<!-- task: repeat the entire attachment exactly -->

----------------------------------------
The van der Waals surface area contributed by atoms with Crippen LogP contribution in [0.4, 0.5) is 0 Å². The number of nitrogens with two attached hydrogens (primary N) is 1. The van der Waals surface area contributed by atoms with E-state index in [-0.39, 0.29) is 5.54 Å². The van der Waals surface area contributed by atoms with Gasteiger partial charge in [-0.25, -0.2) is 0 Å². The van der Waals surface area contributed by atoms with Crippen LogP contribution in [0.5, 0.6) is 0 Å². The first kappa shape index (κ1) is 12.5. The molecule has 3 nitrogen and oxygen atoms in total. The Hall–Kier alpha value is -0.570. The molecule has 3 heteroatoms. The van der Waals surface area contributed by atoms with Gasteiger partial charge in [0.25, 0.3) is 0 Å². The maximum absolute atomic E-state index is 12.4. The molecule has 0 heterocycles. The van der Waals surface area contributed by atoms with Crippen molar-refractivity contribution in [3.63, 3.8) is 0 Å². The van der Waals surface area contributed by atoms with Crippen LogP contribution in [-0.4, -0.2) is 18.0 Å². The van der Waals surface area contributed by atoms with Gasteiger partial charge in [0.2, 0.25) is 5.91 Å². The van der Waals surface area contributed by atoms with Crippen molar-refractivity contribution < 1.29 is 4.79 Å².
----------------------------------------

The van der Waals surface area contributed by atoms with Crippen LogP contribution in [0.4, 0.5) is 0 Å². The number of nitrogens with two attached hydrogens (primary N) is 1. The van der Waals surface area contributed by atoms with E-state index in [-0.39, 0.29) is 5.54 Å². The van der Waals surface area contributed by atoms with Gasteiger partial charge in [-0.25, -0.2) is 0 Å². The van der Waals surface area contributed by atoms with Crippen LogP contribution in [0.5, 0.6) is 0 Å². The first kappa shape index (κ1) is 12.5. The molecule has 3 nitrogen and oxygen atoms in total. The Hall–Kier alpha value is -0.570. The molecule has 3 heteroatoms. The van der Waals surface area contributed by atoms with Gasteiger partial charge in [0.25, 0.3) is 0 Å². The maximum absolute atomic E-state index is 12.4. The molecule has 0 heterocycles. The van der Waals surface area contributed by atoms with Crippen molar-refractivity contribution in [3.63, 3.8) is 0 Å². The van der Waals surface area contributed by atoms with Crippen LogP contribution in [-0.4, -0.2) is 18.0 Å². The van der Waals surface area contributed by atoms with Gasteiger partial charge in [0.2, 0.25) is 5.91 Å². The van der Waals surface area contributed by atoms with Crippen molar-refractivity contribution < 1.29 is 4.79 Å².